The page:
We studied gastric Helicobacter spp. in five red foxes (Vulpes vulpes). Samples of stomach from the cardia, corpus, pyloric antrum, and duodenum were subjected to histopathologic, immunohistochemical, and transmission electron microscopy (TEM) examination for the presence of Helicobacter and gastritis. All foxes had gastric Helicobacter-like organisms (GHLOs) on examination by light microscopy and TEM. Gastric Helicobacter-like organisms were present in all areas of the stomachs. Chronic mild or moderate gastric inflammation was associated with infection by GHLOs in one or more regions of the stomach, but there was no correlation between inflammation and infection. It is not clear whether the organisms were causing the minimal histologic lesions observed, but the gastric mucosa of free-living foxes appears to be commonly colonized with GHLOs. The frequent colonization of free-living foxes with distinct GHLOs possibly reflects their special characteristic in feeding and/or social behavior or the potential commensal nature of the bacteria in free-ranging foxes.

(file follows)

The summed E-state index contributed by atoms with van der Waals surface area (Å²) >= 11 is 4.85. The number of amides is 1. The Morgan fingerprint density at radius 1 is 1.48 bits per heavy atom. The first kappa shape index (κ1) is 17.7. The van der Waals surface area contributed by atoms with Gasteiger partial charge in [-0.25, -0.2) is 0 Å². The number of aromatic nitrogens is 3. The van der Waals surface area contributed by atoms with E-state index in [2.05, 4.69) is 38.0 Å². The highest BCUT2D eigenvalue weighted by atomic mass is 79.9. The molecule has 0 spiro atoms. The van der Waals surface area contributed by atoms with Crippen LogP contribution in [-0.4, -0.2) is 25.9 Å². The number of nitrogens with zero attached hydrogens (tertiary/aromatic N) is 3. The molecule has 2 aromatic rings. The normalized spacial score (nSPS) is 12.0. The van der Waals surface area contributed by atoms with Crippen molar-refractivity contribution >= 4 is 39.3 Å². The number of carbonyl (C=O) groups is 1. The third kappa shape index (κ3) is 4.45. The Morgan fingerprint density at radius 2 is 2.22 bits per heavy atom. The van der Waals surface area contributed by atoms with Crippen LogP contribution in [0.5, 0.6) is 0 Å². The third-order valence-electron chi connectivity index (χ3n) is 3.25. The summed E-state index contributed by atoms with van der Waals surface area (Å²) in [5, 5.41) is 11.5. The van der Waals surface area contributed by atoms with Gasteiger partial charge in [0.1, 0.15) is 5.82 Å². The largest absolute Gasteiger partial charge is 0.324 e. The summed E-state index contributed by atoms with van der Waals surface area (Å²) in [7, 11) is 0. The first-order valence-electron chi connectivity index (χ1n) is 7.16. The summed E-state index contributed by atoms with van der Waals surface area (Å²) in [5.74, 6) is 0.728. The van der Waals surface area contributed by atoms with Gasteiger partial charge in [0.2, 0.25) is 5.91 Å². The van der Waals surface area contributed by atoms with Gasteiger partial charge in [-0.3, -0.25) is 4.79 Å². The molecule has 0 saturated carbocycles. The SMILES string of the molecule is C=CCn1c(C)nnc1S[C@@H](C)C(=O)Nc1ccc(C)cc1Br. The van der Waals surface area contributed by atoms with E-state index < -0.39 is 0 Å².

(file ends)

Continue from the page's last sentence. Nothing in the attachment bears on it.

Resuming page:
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Vol. 40 • No. 3